After the Burren, we stopped at Corcomroe Abbey, which was founded in 1194, by the the king of Thormond, Donal Mor O'Brien, who built many churches. It was a Cistercian monastery, and apparently the Cistercians often picked isolated areas for their monasteries. This certainly felt like an isolated area, and I'm pretty sure it was even more so 800 years ago. By the 1500s, it was too poor to sustain the monks, and was eventually dissolved.
By this time of our day trip, many of the people on the bus were either too tired or too wet to want to get out. I was one of maybe 6 people who ventured out to see the ruins, but that worked to my advantage, since I was able to take many pictures without a bus full of people in the way.
This is said to be Conor O'Brien, the grandson of the founder. He was a benefactor of the abbey.
It really was a quiet, lonely feeling place. I suppose that's what made it the perfect spot for a monastery.
I wondered about these two stoned-in areas.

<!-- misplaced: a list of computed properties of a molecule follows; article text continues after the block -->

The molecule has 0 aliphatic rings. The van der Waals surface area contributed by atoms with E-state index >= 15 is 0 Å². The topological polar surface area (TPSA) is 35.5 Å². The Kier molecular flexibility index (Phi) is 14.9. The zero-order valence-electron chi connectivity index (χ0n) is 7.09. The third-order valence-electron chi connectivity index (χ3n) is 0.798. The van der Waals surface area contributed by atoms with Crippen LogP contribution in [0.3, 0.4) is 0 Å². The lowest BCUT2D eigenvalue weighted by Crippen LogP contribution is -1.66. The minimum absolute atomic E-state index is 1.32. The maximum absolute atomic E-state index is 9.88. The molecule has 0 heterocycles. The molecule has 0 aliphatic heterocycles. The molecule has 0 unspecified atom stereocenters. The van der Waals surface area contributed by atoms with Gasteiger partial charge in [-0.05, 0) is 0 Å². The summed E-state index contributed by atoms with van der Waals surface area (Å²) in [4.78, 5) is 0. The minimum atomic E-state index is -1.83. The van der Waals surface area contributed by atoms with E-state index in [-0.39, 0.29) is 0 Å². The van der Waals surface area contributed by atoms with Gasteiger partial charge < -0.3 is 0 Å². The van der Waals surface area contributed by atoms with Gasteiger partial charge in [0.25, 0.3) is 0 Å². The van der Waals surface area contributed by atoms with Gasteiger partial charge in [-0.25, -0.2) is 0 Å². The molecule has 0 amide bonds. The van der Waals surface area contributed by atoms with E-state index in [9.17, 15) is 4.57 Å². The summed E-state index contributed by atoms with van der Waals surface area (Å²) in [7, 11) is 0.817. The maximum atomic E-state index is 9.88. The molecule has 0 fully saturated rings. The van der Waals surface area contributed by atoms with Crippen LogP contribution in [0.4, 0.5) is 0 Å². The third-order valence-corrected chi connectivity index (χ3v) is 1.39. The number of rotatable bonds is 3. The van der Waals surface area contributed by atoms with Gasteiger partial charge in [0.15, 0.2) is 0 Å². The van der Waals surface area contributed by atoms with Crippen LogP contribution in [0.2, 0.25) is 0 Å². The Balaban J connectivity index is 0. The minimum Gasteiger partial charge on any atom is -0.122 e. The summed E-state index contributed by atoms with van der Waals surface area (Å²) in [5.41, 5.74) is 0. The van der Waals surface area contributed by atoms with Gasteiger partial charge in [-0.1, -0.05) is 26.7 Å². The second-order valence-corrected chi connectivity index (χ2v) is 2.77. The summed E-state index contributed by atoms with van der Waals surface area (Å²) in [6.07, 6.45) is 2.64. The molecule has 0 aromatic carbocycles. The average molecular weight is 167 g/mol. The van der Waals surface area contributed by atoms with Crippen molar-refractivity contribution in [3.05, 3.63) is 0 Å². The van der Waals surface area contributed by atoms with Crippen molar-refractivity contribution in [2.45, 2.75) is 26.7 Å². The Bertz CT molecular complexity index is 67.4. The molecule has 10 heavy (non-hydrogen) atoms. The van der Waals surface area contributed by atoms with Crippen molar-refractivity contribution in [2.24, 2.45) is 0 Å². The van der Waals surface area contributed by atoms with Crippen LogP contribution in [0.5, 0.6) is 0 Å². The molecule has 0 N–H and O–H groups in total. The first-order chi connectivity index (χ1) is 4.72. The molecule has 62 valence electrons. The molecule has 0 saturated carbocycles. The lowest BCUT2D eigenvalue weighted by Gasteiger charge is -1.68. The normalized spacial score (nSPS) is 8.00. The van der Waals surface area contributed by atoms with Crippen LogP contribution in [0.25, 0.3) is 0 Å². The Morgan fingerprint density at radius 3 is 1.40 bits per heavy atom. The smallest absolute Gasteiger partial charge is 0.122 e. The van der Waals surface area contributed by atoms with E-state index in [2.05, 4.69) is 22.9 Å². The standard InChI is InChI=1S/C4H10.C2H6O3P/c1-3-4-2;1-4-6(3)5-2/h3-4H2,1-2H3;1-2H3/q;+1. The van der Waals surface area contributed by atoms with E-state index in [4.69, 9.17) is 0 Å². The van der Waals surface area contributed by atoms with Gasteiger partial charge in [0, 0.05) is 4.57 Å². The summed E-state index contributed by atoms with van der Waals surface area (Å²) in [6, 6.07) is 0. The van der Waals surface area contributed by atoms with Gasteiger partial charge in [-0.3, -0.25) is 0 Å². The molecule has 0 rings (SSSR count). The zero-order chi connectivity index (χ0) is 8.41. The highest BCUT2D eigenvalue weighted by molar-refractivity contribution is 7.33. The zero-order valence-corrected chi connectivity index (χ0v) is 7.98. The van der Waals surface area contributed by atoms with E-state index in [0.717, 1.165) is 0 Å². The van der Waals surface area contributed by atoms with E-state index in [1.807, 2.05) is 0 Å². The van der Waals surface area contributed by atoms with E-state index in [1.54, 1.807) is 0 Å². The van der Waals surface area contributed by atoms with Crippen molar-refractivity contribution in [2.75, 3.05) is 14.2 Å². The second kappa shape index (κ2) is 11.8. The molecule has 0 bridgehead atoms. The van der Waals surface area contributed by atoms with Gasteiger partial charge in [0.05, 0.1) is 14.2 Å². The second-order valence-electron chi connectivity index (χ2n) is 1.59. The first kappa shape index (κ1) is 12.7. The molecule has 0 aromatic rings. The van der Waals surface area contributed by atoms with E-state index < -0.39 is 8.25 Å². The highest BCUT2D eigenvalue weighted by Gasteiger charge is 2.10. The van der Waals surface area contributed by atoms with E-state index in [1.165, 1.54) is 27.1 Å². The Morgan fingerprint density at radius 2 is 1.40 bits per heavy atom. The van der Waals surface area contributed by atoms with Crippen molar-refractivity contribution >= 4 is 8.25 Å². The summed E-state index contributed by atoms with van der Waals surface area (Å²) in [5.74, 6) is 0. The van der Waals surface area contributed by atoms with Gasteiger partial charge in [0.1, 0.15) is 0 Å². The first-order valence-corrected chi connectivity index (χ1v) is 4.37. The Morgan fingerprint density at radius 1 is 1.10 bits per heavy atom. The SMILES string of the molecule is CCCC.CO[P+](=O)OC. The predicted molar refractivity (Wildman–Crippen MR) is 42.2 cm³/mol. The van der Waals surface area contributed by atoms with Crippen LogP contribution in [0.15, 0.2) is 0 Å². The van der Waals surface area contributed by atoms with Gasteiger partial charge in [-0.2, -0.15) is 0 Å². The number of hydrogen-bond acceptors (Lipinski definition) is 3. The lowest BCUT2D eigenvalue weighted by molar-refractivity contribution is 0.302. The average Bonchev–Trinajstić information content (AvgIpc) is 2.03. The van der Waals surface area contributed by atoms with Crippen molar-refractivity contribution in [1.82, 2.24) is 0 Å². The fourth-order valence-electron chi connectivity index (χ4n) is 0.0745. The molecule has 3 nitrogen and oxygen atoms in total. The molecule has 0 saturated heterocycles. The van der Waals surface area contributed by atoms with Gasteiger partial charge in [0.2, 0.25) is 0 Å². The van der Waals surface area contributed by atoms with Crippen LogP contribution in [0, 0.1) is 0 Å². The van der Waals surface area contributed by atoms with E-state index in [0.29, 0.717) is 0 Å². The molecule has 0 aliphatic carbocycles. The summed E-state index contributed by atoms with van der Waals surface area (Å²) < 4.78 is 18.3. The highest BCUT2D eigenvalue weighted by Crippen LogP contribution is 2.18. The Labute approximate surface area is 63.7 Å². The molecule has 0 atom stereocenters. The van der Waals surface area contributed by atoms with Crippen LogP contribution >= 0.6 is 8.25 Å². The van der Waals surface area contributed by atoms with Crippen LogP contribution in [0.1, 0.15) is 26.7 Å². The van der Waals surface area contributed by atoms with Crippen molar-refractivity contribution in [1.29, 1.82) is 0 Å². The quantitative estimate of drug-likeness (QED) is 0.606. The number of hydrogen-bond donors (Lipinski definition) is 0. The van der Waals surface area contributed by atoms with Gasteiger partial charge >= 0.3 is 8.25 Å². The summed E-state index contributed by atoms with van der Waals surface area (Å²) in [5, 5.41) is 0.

After leaving the abbey, our very last stop before heading back to Dublin was the fishing village of Kinvara, which is located on an inlet of Galway Bay (and is also in County Galway). In the distance you can see Dunguaire Castle, built in 1520. Literary figures like William Butler Yeats and George Bernard Shaw used to meet there.
Someone obviously had a good sense of humor.
This was another place with beautifully painted buildings.
It was situated in a cool location, right on the water.
Kinvara also had a number of buildings with thatched roofs. The biggest hotel in town was also thatched - it was actually the largest thatched roof in Ireland, but my situation on the bus didn't really give me a good shot of it. But I did manage to snag one of a home with a thatched roof. They were so cool.